Sunday, November 04, 2018

Having a Healthy Self-love

Caravaggio's Narcissus (c. 1597)


(Thirty-first Sunday of the Year (B): This homily was given on November 4, 2018 at St. Pius X Church, Westerly, R.I., by Fr. Raymond Suriani.  Read Deuteronomy 6:4-9; Psalm 18; Hebrews 7:23-28; Mark 12:28b-34.)

[For the audio version of this homily, click here: Thirty-first Sunday 2018]


Most people are familiar with Narcissus, the character in Greek mythology who fell in love with his own reflection.  It happened one day when he caught a glimpse of himself in the waters of a spring.  He was captivated by his own beauty, and that enthrallment ultimately led to his demise.

This, of course, is where the word “narcissism” comes from.  If a person is narcissistic, he is (and here I quote Webster’s Dictionary) “extremely self-centered with an exaggerated sense of self-importancemarked by … excessive admiration of or infatuation with oneself.”

There’s even a clinical disorder called “narcissistic personality disorder,” which, according to the Mayo Clinic web site is a condition in which people “have an inflated sense of their own importance, a deep need for excessive attention and admiration, troubled relationships, and a lack of empathy for others.”

This, my brothers and sisters, is not what Jesus is talking about in this gospel text we just heard from Mark 12 when he says to us “Love your neighbor as yourself.”  We need to be clear about that.  Jesus is not advocating narcissism in giving us this commandment, nor is he encouraging sinful pride.  Rather, he’s indicating to us there that we should have a reasonable, healthy love for ourselves. 

And this is extremely important—especially for our neighbors!—because our ability to love them in the way Jesus wants us to love them is directly dependent on our ability to love ourselves in the way that Jesus wants us to!  Notice the wording of the commandment: “Love your neighbor as you love yourself.”  If you have a narcissistic love of yourself, you will tend to have “troubled relationships” with others (to use the expression on the Mayo Clinic web site).  The same is true if you love yourself too little, or worse if you hate yourself.  In fact, if your attitude toward yourself is hatred, your neighbors will really be in trouble—because your tendency will be to treat them in the same way!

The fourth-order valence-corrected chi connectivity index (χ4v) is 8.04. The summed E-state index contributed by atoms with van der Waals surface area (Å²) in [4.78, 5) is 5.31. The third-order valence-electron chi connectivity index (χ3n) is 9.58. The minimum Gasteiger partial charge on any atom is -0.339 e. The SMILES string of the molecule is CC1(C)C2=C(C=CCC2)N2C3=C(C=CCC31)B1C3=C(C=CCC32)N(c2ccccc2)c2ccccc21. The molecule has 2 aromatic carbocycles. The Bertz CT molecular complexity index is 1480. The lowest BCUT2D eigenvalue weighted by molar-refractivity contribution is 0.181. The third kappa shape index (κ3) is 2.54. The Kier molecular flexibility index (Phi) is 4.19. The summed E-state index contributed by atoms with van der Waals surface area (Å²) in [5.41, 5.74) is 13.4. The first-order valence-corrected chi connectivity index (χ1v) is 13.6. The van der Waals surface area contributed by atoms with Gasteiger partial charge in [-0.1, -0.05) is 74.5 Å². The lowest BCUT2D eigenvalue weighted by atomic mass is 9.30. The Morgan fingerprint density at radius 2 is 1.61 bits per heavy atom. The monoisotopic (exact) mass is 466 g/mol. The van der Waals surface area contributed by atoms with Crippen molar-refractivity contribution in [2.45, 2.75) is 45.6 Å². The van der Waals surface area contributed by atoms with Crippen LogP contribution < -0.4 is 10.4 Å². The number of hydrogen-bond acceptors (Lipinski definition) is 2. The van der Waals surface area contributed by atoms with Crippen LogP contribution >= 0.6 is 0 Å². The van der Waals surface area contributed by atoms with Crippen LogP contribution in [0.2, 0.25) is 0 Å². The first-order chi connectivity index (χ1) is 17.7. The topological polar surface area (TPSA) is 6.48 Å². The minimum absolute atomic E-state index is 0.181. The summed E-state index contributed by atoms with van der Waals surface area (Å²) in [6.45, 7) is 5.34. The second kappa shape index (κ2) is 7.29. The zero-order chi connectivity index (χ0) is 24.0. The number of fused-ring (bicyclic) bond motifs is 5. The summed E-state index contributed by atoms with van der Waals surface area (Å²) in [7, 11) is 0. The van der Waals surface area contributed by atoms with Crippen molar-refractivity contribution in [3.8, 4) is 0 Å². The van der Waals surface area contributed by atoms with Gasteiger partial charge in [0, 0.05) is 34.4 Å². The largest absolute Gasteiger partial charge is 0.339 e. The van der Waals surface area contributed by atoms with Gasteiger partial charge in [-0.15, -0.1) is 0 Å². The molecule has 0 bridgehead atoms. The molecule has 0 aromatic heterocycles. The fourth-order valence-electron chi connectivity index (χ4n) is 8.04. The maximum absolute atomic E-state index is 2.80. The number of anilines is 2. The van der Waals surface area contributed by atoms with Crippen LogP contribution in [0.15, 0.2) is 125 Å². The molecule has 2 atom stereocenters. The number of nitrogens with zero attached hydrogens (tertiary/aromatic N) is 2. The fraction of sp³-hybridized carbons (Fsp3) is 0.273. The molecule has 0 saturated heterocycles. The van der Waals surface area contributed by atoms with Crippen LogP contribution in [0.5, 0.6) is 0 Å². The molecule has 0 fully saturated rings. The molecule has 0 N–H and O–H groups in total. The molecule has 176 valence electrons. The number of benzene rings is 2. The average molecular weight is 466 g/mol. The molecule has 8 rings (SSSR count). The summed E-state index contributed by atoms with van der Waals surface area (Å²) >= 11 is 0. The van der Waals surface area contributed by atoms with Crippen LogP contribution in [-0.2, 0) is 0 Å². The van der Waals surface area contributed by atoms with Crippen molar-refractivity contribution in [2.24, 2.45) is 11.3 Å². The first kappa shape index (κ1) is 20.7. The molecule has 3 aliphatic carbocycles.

So, what is Jesus telling us here?  What does it mean to have a healthy, reasonable love of ourselves—a love that we’ll be able to show to our neighbors?

Well, I would say that a healthy self-love is rooted in an appreciation: a deep appreciation of yourself as God’s loved, special and unique creation (even though that creation has been wounded by sin).

The writer of the 8th psalm, for example, had this kind of appreciation.  He had a deep appreciation of his own dignity as a person created in the image of God, as well as an appreciation of everyone else’s dignity.  He indicated that when he wrote these famous words: 
When I see the heavens, the work of your hands, the moon and the stars which you arranged, what is man that you should keep him in mind, mortal man that you care for him?  Yet you have made him little less than a god; with glory and honor you crowned him, gave him power over the works of your hands, put all things under his feet.
Now if you’re a Christian you will have a second appreciation that will help you to love yourself in a healthy way: you’ll have an appreciation—a very deep and profound appreciation—for what God has done for you in Christ Jesus.  You will realize, in other words, that Almighty God, the Creator of the entire universe in all its splendor, thought that you were worth dying for!  You, personally—even with all your imperfections and weaknesses—are that valuable to the Lord.

How could we not love what Almighty God himself was willing to die for?